London ups and downs. A dull display by Chelsea in Yokohama losing them a match which could surely have been saved. A sudden return to winning form by Arsenal at Reading after the shocking humiliation in Bradford.
Arsene Wenger significantly and arguably productively exchanging smiles with his previously marginalised chief coach Steve Bould. Just as well surely, since even in this rout of Reading the Gunners defence seemed anything but sound giving away a couple of surely avoidable goals in quick succession. Bould had been made coach for this season, with apparent emphasis on organising a defence in which some years ago he was a major bulwark.
The heading What’s Wrong With the Arsenal first appeared to my knowledge away back in the Second World War and the question has been asked time and again since with the team usually bouncing back from an incipient crisis. To my mind the club’s problem is quite clear. Wenger has no decent support from above; that is to say from executive and directorial level. The owner of the large majority of shares the American billionaire Stan Kroenke seems to collect sporting franchises as a less wealthy man might collect stamps; he has a formidable string of sports clubs in America. There is scant sign he knows anything much about soccer. One hears that when he made one of his very rare London appearances at football recently at the Arsenal QPR game he left at half time, deterred by the bitter cold.
Kroenke, loyally if somewhat automatically, pledges his faith in Wenger which is acceptable enough but beyond that what valid support does he or can he give him? The actual if nominal Chairman of the club is Peter Hill Wood, of that distinguished dynasty, unwell, alas, at the moment. But even when he is in better health he is nothing but a symbolic figure an elderly man forced to the effective margins.
It may be remembered ironically that when Kroenke was first proposed as a director of the club Hill Wood spoke out strongly against the idea, insisting that this was not the kind of person the club should take on board. Only subsequently and embarrassingly to be made to eat humble pie when obliged to fly across the Atlantic to beg Kroenke to join the board. In retrospect maybe Hill Wood had a point. But since Arsenal have no intention of letting the controversial Uzbek billionaire Alisher Urmanov join the board despite his 29% tranche of shares it seems no change at the top will be made unless Kroenke suddenly decides to sell; but not to Usmanov.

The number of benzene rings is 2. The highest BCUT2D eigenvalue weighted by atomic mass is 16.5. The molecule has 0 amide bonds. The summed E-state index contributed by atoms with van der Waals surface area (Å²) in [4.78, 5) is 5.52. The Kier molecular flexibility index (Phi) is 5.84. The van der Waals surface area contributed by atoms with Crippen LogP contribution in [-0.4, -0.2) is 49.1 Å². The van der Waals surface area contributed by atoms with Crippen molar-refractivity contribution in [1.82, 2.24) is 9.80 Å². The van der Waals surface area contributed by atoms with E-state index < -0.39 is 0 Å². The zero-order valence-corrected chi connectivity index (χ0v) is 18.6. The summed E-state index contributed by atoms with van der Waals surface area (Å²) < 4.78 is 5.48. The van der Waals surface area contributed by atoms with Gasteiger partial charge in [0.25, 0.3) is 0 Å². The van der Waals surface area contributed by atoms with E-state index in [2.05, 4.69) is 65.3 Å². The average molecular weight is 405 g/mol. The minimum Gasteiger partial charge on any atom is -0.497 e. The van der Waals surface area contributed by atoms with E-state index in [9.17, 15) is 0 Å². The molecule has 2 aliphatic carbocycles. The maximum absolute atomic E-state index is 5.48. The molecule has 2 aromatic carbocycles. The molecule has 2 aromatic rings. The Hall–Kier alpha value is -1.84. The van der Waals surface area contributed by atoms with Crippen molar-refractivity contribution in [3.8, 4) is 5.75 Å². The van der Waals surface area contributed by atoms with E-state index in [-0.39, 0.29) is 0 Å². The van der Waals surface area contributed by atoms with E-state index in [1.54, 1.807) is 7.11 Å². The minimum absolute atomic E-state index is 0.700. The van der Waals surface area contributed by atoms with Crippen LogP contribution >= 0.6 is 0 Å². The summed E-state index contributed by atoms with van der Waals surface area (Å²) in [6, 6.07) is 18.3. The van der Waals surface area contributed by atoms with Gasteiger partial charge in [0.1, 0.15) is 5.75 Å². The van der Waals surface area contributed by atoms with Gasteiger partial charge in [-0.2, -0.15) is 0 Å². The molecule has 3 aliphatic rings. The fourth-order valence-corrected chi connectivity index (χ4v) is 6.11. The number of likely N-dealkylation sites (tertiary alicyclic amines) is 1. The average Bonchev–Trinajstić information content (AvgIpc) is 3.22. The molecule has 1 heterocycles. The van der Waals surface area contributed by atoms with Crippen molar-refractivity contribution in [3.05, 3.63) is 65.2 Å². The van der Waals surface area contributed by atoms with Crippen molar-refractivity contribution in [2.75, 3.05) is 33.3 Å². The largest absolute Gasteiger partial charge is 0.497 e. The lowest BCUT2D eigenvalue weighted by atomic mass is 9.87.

All of which means that there is no one, no David Dein, the man who after all brought Wenger to the club to help, support and even guide him. Dein was forced out by the previous chairman the late diamond millionaire Danny Fiszman over policy disagreements and sold his shares to Usmanov for £70 million. Like him or not, he is undoubtedly a dynamic figure who could do what no one else in the hierarchy can do in terms of assisting Wenger who has turned, it seems, into something of an autocrat.
At Chelsea the undoubted autocrat is the oligarch owner, billionaire Roman Abramovich. He saved the club from bankruptcy, financed a multiplicity of expensive transfers but has gone through a series of managers at destructive speed. Roberto Di Matteo who wondrously won the European Cup had no chance after a summer transfer policy which, inspired by Abramovich, lost the club the dreadnought Didier Drogba and placed an emphasis on a fragile formation geared to attack but suspect in midfield and defence. In Yokohama, we saw yet again that Fernando Torres the £50 million pound misfit, is, alas, no Drogba and indeed now no reliable finisher. The Club World Cup may be a superfluity for English clubs but Chelsea’s Terry-less failings showed all too plainly.